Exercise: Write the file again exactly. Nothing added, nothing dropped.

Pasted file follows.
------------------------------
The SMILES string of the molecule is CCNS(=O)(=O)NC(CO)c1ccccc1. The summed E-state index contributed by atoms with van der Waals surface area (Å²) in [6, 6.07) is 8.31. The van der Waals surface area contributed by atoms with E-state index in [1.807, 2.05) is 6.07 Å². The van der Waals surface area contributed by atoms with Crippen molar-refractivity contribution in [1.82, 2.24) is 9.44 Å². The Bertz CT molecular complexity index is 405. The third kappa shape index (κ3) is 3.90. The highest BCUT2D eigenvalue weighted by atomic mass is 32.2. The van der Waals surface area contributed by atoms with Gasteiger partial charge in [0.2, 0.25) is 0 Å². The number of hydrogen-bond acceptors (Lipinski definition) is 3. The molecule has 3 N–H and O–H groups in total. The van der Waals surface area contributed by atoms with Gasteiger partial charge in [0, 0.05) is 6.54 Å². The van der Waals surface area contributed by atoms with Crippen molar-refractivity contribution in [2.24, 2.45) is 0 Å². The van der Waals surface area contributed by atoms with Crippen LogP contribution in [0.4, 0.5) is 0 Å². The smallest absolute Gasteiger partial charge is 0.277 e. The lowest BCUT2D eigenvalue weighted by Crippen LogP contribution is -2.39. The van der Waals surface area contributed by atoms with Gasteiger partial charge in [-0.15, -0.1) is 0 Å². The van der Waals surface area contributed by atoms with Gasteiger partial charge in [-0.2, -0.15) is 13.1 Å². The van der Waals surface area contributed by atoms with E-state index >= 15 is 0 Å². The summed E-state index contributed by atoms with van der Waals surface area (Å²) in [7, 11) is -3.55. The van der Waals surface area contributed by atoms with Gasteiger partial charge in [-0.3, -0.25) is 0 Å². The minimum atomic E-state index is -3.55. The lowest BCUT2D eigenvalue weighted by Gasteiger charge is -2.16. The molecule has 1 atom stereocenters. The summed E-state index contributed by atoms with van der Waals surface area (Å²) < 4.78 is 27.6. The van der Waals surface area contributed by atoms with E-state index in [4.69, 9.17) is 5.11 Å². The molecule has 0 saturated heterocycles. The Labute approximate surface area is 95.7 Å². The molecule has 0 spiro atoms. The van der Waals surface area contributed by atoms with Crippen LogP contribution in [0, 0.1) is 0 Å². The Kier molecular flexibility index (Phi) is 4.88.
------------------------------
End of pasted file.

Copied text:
The SMILES string of the molecule is CCNS(=O)(=O)NC(CO)c1ccccc1. The summed E-state index contributed by atoms with van der Waals surface area (Å²) in [6, 6.07) is 8.31. The van der Waals surface area contributed by atoms with E-state index in [1.807, 2.05) is 6.07 Å². The van der Waals surface area contributed by atoms with Crippen molar-refractivity contribution in [1.82, 2.24) is 9.44 Å². The Bertz CT molecular complexity index is 405. The third kappa shape index (κ3) is 3.90. The highest BCUT2D eigenvalue weighted by atomic mass is 32.2. The van der Waals surface area contributed by atoms with Gasteiger partial charge in [0.2, 0.25) is 0 Å². The number of hydrogen-bond acceptors (Lipinski definition) is 3. The molecule has 3 N–H and O–H groups in total. The van der Waals surface area contributed by atoms with Gasteiger partial charge in [0, 0.05) is 6.54 Å². The van der Waals surface area contributed by atoms with Crippen molar-refractivity contribution in [2.24, 2.45) is 0 Å². The van der Waals surface area contributed by atoms with Crippen LogP contribution in [0.4, 0.5) is 0 Å². The smallest absolute Gasteiger partial charge is 0.277 e. The lowest BCUT2D eigenvalue weighted by Crippen LogP contribution is -2.39. The van der Waals surface area contributed by atoms with Gasteiger partial charge in [-0.15, -0.1) is 0 Å². The van der Waals surface area contributed by atoms with Gasteiger partial charge in [-0.2, -0.15) is 13.1 Å². The van der Waals surface area contributed by atoms with E-state index >= 15 is 0 Å². The summed E-state index contributed by atoms with van der Waals surface area (Å²) in [7, 11) is -3.55. The van der Waals surface area contributed by atoms with Gasteiger partial charge in [-0.3, -0.25) is 0 Å². The minimum atomic E-state index is -3.55. The lowest BCUT2D eigenvalue weighted by Gasteiger charge is -2.16. The molecule has 1 atom stereocenters. The summed E-state index contributed by atoms with van der Waals surface area (Å²) < 4.78 is 27.6. The van der Waals surface area contributed by atoms with E-state index in [4.69, 9.17) is 5.11 Å². The molecule has 0 saturated heterocycles. The Labute approximate surface area is 95.7 Å². The molecule has 0 spiro atoms. The van der Waals surface area contributed by atoms with Crippen LogP contribution in [0, 0.1) is 0 Å². The Kier molecular flexibility index (Phi) is 4.88.